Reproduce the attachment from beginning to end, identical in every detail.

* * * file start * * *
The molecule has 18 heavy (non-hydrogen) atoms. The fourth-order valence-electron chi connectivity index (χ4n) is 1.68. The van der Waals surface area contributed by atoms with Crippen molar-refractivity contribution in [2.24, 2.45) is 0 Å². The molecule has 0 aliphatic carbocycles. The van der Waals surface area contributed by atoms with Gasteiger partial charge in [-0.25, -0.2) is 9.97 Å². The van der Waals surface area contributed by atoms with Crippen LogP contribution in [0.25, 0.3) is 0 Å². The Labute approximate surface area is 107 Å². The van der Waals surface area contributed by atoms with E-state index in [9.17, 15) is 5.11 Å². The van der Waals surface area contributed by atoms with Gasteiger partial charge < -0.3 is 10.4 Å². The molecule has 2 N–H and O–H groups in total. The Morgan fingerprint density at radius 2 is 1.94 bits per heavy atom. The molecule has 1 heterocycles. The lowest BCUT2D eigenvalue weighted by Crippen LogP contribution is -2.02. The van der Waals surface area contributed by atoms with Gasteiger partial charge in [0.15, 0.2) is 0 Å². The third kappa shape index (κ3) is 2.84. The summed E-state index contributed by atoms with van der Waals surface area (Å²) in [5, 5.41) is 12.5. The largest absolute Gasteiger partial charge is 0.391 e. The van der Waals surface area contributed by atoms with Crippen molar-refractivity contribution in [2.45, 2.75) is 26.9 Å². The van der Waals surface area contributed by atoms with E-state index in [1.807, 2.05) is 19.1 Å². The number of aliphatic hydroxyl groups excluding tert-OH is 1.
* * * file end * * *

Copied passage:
The molecule has 18 heavy (non-hydrogen) atoms. The fourth-order valence-electron chi connectivity index (χ4n) is 1.68. The van der Waals surface area contributed by atoms with Crippen molar-refractivity contribution in [2.24, 2.45) is 0 Å². The molecule has 0 aliphatic carbocycles. The van der Waals surface area contributed by atoms with Gasteiger partial charge in [-0.25, -0.2) is 9.97 Å². The van der Waals surface area contributed by atoms with Crippen LogP contribution in [0.25, 0.3) is 0 Å². The Labute approximate surface area is 107 Å². The van der Waals surface area contributed by atoms with E-state index in [9.17, 15) is 5.11 Å². The van der Waals surface area contributed by atoms with Gasteiger partial charge < -0.3 is 10.4 Å². The molecule has 2 N–H and O–H groups in total. The Morgan fingerprint density at radius 2 is 1.94 bits per heavy atom. The molecule has 1 heterocycles. The lowest BCUT2D eigenvalue weighted by Crippen LogP contribution is -2.02. The van der Waals surface area contributed by atoms with Gasteiger partial charge in [0.15, 0.2) is 0 Å². The third kappa shape index (κ3) is 2.84. The summed E-state index contributed by atoms with van der Waals surface area (Å²) in [5, 5.41) is 12.5. The largest absolute Gasteiger partial charge is 0.391 e. The van der Waals surface area contributed by atoms with Crippen molar-refractivity contribution in [2.45, 2.75) is 26.9 Å². The van der Waals surface area contributed by atoms with E-state index in [1.807, 2.05) is 19.1 Å². The number of aliphatic hydroxyl groups excluding tert-OH is 1.